Antique bracelet from the 1870s, a restoration tale.
A client brought to us a Victorian bracelet in dire condition. The bracelet was a belt and buckle hinged bracelet dating from the 1870s.
This bracelet had been handed down in the family and had quite a history. It had been passed down to the granddaughter of the original owner, who in turn wished to pass it on in turn to her own granddaughter on or around her 21st birthday. Sadly, she became gravely ill when the girl was still a young child.
She knew that she would never live to see her granddaughter come of age, so she made a resolution and carefully wrote a letter to the child to be opened in the future, long after she was gone. This was a difficult, heartfelt letter of love and advice to a young woman from her Grandmother.
She then gathered the bracelet along with the hand written letter and an antique photograph of her own grandmother as a young woman (the photograph is a formal portrait taken in the 1870s, in the photograph she is wearing the bracelet) . She entrusted them to her the girl’s other grandmother with the firm hope that they would be delivered someday.
The buckle and belt has always been a popular motif in jewelry, many rings and bracelets took on those shapes in the 19th century. It was used as a love token expressing eternal loving strength and a permanent bond of affection. When it is used as a memento mori. In Victorian mourning jewelry, it represents the strength of an unbreakable circle of loyalty, enduring memory and love.
You can see how this is the perfect token. Any gift or family heirloom would be appreciated, but this was a legacy of her very own family from an age where jewelry served as a powerful talisman.
The trustee took her charge seriously and saw the importance of restoring the bracelet before passing it on and brought it to me to see what could be done.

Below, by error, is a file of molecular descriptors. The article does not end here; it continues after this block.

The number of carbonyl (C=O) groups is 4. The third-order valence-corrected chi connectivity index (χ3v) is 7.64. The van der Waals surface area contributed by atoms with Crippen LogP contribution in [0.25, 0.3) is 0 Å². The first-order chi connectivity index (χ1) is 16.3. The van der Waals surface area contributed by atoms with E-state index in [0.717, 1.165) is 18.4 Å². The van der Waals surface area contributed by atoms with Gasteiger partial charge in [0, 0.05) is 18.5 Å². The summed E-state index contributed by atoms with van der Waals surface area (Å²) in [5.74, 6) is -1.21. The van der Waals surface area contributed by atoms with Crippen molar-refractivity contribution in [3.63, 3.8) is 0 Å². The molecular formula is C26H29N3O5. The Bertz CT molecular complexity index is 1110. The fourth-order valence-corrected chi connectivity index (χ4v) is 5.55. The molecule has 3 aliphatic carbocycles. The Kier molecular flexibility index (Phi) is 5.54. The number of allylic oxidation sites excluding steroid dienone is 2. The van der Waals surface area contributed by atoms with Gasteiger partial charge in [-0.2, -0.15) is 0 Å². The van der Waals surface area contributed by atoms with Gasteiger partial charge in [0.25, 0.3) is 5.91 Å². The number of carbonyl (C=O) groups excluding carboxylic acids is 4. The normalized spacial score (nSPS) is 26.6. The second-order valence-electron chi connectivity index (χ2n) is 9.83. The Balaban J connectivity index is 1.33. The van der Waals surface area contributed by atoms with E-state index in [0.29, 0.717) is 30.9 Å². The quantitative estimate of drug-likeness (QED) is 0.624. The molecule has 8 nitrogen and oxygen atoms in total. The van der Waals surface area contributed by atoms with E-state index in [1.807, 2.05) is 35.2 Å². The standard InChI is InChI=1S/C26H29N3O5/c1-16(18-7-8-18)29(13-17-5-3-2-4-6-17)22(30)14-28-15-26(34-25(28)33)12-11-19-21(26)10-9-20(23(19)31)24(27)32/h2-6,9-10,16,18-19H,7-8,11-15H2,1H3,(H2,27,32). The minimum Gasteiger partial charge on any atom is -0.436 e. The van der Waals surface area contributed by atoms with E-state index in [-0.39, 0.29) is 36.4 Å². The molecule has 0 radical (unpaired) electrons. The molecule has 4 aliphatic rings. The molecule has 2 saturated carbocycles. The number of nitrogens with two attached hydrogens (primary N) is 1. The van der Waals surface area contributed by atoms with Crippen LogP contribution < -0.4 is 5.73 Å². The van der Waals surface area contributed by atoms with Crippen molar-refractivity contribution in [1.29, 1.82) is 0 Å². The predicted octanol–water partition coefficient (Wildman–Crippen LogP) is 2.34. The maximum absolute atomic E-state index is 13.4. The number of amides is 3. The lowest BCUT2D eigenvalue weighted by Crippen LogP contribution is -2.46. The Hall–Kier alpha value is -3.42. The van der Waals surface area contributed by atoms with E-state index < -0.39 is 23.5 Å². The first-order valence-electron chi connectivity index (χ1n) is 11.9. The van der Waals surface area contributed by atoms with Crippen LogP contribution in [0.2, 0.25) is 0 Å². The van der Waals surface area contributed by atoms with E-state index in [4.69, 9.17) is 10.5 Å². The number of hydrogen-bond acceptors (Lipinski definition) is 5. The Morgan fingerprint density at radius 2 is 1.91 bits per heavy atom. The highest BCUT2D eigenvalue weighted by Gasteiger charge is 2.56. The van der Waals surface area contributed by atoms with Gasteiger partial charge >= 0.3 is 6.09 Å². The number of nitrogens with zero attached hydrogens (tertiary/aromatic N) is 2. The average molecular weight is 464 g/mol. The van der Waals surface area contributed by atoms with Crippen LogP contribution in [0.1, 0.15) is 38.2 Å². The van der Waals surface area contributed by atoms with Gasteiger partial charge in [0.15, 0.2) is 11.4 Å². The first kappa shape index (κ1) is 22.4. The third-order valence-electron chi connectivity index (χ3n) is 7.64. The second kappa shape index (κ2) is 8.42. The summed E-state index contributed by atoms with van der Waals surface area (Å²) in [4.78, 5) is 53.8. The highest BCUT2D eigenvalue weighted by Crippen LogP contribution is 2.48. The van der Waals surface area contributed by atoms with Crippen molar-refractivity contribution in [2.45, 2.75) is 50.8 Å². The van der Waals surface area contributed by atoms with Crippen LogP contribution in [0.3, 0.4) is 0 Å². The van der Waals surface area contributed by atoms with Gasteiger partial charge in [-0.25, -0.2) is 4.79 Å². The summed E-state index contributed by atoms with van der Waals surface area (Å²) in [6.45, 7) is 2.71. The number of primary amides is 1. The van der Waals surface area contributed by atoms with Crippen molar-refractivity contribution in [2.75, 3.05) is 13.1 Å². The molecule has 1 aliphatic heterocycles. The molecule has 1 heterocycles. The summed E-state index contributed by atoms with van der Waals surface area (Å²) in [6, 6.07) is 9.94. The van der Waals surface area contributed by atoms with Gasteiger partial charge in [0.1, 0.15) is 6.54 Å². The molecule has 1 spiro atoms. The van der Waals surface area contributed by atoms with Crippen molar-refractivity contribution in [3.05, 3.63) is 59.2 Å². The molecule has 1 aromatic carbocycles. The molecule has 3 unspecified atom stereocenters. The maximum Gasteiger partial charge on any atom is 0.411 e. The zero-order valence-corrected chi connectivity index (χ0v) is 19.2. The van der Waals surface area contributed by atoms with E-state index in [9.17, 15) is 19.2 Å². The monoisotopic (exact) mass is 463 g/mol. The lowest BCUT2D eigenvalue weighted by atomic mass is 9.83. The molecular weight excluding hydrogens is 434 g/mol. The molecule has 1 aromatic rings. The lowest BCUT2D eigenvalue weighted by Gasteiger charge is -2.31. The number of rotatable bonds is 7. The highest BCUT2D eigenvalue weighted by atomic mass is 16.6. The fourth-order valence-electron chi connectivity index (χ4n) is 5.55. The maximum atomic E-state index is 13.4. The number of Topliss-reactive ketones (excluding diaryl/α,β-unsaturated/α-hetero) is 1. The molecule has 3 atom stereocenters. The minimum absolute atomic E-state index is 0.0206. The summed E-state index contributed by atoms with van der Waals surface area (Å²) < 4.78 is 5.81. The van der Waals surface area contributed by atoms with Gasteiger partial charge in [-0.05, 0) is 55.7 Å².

Unfortunately, the bracelet was in terrible condition when I first saw it. It had been badly damaged and poorly repaired. It was missing parts and the clasp did not function.
In its damaged condition it was certainly an interesting artifact, but it lacked the power of a complete living piece of jewelry.
Fortunately, we had the antique photograph of it in its original condition to use as a guide in a difficult restoration.
We rebuilt the buckle section in rose gold matched the long safety chain and repaired the clasp to make it functional.
The original bracelet’s finish was restored and the bracelet looked surprisingly contemporary.
The finished piece was beautiful!
And yes… She LOVES the bracelet!
The power of human lives endures in jewelry. I feel that if you do not understand this you are missing an important connection with the jewelry and you cannot restore it. When I was young, I was fortunate enough to have apprenticed with a master goldsmith from Spain. She was a wonderful woman named Pilar Romallio. She was beautiful, elegant and amazingly talented. She told me that “we must put love into everything we do, every single piece of jewelry whether we are making money on it or not”.
I have taken this to heart and apply it to everything I do… I hope it shows.